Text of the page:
The purpose of this book is to summarize the thinking and to explain the procedures, methods and technics which have been found fruitful at the Institute for Juvenile Research, Chicago.
There are a discussion of the types of cases studied at the clinic and a description of the various steps in the examination: taking the history, physical examination, psychologic tests, social investigation, the recreational interview and psychiatric study. Some of the common findings in each division are discussed, not with the idea of giving a complete exposition or contributing new ideas, but to illustrate the nature of the problems met at this clinic and the methods used in their solution.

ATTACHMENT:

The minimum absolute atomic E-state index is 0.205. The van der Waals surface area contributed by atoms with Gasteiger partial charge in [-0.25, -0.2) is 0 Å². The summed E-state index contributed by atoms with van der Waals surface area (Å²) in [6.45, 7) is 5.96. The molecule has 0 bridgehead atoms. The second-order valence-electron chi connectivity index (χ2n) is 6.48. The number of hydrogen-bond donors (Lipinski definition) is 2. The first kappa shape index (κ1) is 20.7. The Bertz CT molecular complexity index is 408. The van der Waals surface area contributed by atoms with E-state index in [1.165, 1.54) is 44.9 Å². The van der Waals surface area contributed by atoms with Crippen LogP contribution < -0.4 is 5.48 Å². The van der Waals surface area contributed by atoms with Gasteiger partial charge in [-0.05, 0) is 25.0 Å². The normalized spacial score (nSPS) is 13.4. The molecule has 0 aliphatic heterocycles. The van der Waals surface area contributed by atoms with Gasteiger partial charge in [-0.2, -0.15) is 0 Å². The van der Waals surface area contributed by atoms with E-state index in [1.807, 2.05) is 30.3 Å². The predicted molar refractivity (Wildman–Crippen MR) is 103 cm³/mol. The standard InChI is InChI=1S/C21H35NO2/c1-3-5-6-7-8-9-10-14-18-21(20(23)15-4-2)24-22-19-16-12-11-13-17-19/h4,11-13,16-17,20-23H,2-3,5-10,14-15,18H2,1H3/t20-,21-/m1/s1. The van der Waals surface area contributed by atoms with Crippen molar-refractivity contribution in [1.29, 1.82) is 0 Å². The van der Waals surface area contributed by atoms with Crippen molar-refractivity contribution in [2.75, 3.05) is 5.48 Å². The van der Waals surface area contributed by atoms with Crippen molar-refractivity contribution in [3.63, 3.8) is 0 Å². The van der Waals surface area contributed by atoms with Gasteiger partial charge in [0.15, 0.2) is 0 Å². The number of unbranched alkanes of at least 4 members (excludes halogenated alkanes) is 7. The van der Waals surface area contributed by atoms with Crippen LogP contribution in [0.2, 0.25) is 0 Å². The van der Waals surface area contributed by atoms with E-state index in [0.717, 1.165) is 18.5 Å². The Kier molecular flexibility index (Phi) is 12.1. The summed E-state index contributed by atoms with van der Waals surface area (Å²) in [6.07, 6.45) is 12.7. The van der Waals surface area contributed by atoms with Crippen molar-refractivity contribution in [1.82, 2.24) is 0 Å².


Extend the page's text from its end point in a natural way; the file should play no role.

Over a third of the book is devoted to illustrative cases, methods of therapy being pointed out. Finally, the relation of the clinic to the community and the need for the leadership given by a clinic are discussed. The individual